Language Underpinnings and Curriculum Standards for Students Who Struggle: Important Work for New York SLPs
March 15, 2013
The Department of Communication Disorders and Sciences is sponsoring an all day 6 hour CEU workshop that focuses on Response to Intervention (RTI) and how Curriculum standards relate to the school based Speech Language Pathologist.
Educators in schools are working hard to assist students to achieve high academic standards. They are under tremendous pressure to meet the demands of federal and state requirements, especially now with the escalating curriculum demands of the Common Core State Standards (CCSS) adopted by New York. The only way to facilitate academic achievement for all students is for educators to share the responsibility for student success. In this light, speech-language pathologists (SLPs) are called upon to play important roles in promoting academic achievement, especially of students with language impairment and those without impairments who struggle with language and literacy. Further, many school districts are in the throes of implementing these rigorous curriculum standards within the context of Response to Intervention (RTI) approaches. Therefore, SLPs need to be aware of CCSS as well as RTI constructs, as well as ways to integrate a focus on the two frameworks. In this workshop SLPs will learn how to use the CCSS as context for addressing language underpinnings with learners who struggle across RTI tiers. Special attention will be paid to differentiating roles of SLPs with curriculum in light of their the unique skill set. Techniques for teaching and assessing underpinnings will be highlighted.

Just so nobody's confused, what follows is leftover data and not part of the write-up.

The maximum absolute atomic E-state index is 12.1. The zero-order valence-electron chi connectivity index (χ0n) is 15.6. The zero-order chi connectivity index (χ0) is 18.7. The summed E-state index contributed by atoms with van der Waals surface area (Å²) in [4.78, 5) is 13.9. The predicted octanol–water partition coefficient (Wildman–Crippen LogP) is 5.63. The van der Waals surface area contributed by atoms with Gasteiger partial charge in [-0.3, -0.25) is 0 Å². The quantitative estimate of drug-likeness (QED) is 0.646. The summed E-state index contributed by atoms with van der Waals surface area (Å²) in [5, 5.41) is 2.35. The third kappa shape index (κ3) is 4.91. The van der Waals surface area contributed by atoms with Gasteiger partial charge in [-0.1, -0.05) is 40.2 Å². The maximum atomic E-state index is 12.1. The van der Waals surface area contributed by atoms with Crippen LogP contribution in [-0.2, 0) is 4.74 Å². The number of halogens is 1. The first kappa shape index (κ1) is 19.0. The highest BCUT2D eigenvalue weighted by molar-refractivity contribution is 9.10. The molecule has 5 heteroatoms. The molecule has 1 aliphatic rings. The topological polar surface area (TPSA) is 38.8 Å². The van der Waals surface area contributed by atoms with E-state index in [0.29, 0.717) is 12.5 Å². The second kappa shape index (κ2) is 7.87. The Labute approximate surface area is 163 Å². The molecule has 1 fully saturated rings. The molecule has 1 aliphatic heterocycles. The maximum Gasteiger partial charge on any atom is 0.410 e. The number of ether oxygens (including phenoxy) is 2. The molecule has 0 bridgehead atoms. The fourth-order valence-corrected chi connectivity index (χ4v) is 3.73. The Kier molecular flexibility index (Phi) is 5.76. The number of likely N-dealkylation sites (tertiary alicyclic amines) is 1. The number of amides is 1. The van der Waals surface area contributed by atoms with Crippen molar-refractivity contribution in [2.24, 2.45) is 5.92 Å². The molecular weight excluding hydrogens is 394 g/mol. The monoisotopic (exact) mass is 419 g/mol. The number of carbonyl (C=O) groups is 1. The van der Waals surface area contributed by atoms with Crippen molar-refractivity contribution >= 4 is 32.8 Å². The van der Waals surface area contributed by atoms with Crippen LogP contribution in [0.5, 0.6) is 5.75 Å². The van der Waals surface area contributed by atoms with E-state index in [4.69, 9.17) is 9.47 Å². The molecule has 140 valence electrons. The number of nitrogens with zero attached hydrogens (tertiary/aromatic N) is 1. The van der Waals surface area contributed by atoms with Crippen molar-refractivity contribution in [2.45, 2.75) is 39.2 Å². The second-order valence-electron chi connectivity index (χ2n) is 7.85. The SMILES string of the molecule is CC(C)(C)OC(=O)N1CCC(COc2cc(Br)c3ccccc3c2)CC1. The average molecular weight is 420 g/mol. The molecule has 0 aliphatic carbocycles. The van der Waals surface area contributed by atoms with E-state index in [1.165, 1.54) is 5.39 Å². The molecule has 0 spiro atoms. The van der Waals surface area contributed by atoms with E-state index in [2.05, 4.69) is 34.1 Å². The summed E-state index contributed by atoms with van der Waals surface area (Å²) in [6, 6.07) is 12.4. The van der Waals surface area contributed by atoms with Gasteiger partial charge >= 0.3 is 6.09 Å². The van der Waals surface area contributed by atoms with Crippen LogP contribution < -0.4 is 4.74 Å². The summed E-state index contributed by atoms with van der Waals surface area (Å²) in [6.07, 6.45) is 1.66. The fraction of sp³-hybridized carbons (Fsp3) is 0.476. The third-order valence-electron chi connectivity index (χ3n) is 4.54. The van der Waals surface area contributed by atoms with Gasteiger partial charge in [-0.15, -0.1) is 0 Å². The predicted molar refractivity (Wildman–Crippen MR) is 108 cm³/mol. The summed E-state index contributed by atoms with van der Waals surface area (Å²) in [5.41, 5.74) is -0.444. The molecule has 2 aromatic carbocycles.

Barbara J. Ehren, EdD, CCC-SLP is a professor and chair of the Department of Communication Sciences and Disorders at the University of Central Florida, as well as director of a doctoral program that focuses on language and literacy for learners who struggle. Prior to this position, she was a research scientist with the University of Kansas Center for Research on Learning (KUCRL), where her emphasis was on strategic reading for adolescents, collaboration among professionals in schools, and school-wide literacy initiatives in secondary schools, including response to intervention (RTI). She was awarded the Strategic Intervention Model (SIM) leadership award by KUCRL. Her experience includes many years in public schools as a speech-language pathologist, teacher, and district administrator. She is an ASHA Fellow, Fellow of the International Academy for Research in Learning Disabilities and has served on several key ASHA committees, including the Ad Hoc Committee on Reading and Writing, and is currently chair of the ASHA Working Group on the Roles of Speech-Language Pathologists in Schools formerly the Ad Hoc Committee. She serves on several other committees and editorial boards, including the Advisory Board of the RTI Action Network and the International Reading Association Commission on RTI. Dr. Ehren was awarded the Clinical Career Achievement Award by the Florida Language, Speech and Hearing Association and is a Board Recognized Specialist in Child Language. She is the author of many publications on language and literacy, as well as school practice. She has a special interest in assisting school systems to build capacity at the school level for more effective literacy programs for diverse learners. A recurrent theme of her work is shared responsibility for literacy acquisition. She is a frequent consultant to states, school districts, and professional associations on literacy related issues. Her current research activities revolve around strategic reading with adolescents.